Lech Lecha 2019


Parshat Lech Lecha By: Rabbi Moshe Goodman, Kollel Ohr Shlomo, Hebron                                                           בס”ד

לשכנו תדרשו Inviting the Holy Presence in Our Holy Land

And He [Avraham] Settled in Elonei Mamreh in Hebron and Built an Altar There To Hashem

Our Sages teach that that the actions of our Fathers act as significant “signs” to their offspring. Just as Avraham was in Egypt/Exile from the Land in this parsha so too his offspring were in Egypt/Exile from the Land. Just as Hashem plagued Pharaoh in Avraham’s time so too He plagued Pharaoh when his descendants were in Egypt. Just as Avraham left with great fortune from Egypt so too his descendants left Egpyt with great fortune.

It is also clear that this “great fortune” was instrumental in the separation between Avraham and Lot, for the verse says that as a result of the great livestock acquired by Avraham and Lot there was a quarrel between them. Lot, who was blinded by material wealth chose to live in Sodom, then a wealthy province “like the land of Egypt,” and did not merit to join Avraham in the first Jewish settlement in the Land of Israel, Hebron. As the verse says, it was only “after Lot separated from Avraham” that Avraham merited to the first blessing and promise from Hashem that He will give the Holy Land to him and his descendants and the second blessing to him that he will merit to a great nation. Only then does Avraham merit to settle in Hebron, the city that unites, Hebron=hibur (unity), Israel with the Holy Land.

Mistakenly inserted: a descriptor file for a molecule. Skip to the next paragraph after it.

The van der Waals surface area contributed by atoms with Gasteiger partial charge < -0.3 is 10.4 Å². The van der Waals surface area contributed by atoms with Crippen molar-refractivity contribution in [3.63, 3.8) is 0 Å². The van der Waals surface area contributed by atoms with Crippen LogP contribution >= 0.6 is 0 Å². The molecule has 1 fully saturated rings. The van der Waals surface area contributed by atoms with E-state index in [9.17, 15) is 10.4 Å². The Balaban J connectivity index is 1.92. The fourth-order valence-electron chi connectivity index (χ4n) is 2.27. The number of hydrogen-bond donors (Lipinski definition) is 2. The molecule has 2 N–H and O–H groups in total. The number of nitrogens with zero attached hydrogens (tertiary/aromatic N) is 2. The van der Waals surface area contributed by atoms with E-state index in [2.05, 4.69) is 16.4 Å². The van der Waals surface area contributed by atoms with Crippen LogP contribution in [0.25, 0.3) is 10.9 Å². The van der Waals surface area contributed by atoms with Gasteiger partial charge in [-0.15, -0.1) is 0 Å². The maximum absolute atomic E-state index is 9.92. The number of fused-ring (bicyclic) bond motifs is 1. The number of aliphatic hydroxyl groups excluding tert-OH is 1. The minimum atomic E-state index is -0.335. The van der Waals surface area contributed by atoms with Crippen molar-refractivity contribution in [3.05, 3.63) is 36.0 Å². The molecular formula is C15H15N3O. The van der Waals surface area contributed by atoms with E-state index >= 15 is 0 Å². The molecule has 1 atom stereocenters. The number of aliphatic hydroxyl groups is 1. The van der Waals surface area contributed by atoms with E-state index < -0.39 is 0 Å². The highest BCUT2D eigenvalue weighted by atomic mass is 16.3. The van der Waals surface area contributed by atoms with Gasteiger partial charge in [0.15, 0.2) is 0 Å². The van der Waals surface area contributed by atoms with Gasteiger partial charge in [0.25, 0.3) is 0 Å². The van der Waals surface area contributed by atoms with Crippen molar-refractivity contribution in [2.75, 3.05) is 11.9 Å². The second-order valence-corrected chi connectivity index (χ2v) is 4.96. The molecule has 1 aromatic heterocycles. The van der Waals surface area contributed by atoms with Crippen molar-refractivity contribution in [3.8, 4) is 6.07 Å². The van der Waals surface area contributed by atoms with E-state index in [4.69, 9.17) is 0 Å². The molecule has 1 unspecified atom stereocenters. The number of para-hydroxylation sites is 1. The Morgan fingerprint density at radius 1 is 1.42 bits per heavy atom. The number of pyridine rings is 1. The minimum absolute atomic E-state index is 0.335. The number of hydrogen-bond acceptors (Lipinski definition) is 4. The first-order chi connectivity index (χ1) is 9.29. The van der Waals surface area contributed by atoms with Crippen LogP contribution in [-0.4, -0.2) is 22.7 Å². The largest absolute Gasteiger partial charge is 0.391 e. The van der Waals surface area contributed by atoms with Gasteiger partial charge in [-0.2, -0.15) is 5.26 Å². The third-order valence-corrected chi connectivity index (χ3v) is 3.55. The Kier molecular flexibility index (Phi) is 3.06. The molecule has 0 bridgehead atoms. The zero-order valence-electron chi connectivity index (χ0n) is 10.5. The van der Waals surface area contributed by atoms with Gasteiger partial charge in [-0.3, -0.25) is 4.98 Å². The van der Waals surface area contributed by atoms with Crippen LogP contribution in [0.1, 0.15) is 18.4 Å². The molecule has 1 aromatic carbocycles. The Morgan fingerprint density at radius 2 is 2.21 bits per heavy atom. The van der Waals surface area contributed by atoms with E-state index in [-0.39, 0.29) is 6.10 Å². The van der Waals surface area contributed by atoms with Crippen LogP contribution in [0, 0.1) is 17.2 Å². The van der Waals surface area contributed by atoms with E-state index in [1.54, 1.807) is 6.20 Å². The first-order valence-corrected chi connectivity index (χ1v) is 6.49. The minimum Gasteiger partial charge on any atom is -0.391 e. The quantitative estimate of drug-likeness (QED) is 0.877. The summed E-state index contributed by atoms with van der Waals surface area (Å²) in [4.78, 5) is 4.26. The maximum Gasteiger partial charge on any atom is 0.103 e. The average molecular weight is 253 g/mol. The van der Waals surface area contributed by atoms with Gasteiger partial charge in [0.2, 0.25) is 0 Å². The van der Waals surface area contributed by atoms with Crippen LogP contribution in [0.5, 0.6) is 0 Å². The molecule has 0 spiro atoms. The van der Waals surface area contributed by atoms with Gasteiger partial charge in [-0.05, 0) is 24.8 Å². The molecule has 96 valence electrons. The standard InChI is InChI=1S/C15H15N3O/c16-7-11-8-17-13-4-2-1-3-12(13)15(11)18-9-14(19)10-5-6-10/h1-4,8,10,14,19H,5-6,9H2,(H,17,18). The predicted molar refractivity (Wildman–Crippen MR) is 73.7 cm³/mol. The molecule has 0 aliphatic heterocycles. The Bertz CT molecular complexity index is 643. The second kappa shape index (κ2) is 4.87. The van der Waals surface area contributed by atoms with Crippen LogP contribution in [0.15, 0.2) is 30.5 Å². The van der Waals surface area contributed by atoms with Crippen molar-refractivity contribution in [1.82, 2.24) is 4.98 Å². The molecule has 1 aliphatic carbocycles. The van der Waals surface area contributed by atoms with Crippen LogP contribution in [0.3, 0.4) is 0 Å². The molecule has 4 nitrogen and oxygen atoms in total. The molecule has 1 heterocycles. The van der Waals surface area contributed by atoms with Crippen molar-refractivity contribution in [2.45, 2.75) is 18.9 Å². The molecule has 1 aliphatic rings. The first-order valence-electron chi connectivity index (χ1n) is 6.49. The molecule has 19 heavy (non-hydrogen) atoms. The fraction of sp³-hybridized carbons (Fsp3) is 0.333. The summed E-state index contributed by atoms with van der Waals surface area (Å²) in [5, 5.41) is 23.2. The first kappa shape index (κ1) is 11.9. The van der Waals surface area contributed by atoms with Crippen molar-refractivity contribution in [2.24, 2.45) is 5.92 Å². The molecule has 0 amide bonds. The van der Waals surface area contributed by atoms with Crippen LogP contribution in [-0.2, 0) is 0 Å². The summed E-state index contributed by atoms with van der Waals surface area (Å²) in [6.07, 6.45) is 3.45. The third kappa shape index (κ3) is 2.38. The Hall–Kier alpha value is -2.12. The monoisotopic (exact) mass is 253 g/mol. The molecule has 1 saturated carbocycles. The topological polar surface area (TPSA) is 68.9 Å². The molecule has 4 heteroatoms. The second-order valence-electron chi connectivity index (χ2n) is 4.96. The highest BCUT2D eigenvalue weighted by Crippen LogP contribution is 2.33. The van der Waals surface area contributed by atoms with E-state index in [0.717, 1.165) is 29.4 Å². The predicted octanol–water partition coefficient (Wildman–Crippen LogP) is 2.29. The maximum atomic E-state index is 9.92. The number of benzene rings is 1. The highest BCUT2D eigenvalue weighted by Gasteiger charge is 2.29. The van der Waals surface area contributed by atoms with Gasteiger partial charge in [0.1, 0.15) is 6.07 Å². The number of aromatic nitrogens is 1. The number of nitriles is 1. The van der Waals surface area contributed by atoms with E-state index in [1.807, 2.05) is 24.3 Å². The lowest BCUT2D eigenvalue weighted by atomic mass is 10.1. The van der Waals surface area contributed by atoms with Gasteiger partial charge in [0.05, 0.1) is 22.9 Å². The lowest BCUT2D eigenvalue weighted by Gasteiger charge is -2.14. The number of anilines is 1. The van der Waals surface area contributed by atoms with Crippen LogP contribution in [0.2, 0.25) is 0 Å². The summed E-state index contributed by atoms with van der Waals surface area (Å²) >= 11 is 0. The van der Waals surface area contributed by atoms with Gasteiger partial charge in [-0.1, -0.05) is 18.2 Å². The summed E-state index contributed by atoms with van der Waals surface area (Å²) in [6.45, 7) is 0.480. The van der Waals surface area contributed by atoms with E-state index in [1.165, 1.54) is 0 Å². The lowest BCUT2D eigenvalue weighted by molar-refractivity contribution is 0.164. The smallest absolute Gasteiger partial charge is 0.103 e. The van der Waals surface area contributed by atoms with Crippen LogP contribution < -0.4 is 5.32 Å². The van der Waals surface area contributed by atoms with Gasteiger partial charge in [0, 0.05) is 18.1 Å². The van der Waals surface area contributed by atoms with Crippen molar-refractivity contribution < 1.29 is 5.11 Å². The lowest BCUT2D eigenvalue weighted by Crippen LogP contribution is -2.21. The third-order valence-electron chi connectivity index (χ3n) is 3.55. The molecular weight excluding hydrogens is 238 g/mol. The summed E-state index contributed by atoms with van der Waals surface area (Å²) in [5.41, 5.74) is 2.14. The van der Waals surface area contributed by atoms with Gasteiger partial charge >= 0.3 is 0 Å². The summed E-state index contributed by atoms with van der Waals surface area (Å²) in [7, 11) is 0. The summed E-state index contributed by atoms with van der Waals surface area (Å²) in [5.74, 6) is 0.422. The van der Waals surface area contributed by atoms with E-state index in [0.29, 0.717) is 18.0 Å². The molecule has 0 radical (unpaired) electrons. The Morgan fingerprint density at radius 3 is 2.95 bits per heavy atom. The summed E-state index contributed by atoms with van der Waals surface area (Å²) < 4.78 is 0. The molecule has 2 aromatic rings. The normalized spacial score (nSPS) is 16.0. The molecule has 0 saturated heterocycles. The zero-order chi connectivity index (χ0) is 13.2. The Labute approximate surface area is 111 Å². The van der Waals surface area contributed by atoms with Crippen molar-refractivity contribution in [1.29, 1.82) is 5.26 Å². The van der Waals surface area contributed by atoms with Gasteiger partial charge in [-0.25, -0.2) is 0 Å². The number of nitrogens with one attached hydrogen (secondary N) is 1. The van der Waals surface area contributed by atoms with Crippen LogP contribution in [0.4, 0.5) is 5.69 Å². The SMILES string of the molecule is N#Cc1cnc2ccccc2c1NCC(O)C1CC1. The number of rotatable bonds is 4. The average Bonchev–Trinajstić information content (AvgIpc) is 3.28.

Here too there seems to be a parallel between the actions of Avraham and his descendants during the period of Ezra and Nehemia when it was primarily the poorer families of Israel, those that were not “blinded” by wealth, that returned to the Land of Israel from the Babylonian exile, while much of the wealthier families chose to stay in Babylon (see Hagai chapter 1, Nehemia 5, 1-4). These “poorer families” achieved great “spiritual wealth”, as we can see that not only is each family recorded in the Holy Scriptures in the book of Ezra but even their donkeys, camels, horses, etc. are also recorded there (see Ezra 2, 65-7). These families also took an important role in the building of the second Beit Hamikdash after their ascent to the Land.

Hebron is considered by our Sages to be the “rubble of the Land of Israel” (Sota 34b) on a material level. The fact that Avraham settles here, the first Jewish settlement in the Land, after Lot’s materialistic move to Sodom seems to show that an important part in settling this Land is preferably to put the materialistic motives aside and to focus on the spiritual grandeur of settling the Land of the Holy Presence. Nevertheless, once this is done much blessing, both material and spiritual are granted to those who settle in this Land of Blessing, the Land of “Milk and Honey,” as can be seen in many verses in Tanach and in the teachings of our Sages (see Ketubot 111 and more).


Real Stories from the Holy Land 

(Continued from last week) Years passed. On one eve of Yom Kippur, Meir walked between lines of trees in Rome, longing intensely to observe Yom Kippur, but he knew he couldn’t, for he was in captivity! Suddenly, Meir saw someone who looked like a monk passing by him singing songs of the Days of Awe. Perplexed, Meir thought this man either mad or a Jew that had converted to Christianity. Nevertheless, the man turned to Meir saying, “I am a Jew, Meir ben Eliyahu, from Hebron!” After awakening from what seemed to be a dream, the two designated a time to meet after Yom Kippur. Then, just after Sukkot the two fled together on the same night. After a long tumultuous journey Meir arrived home in Hebron, and the whole city was amazed at the return of the captive.

Sefer Hebron p. 308

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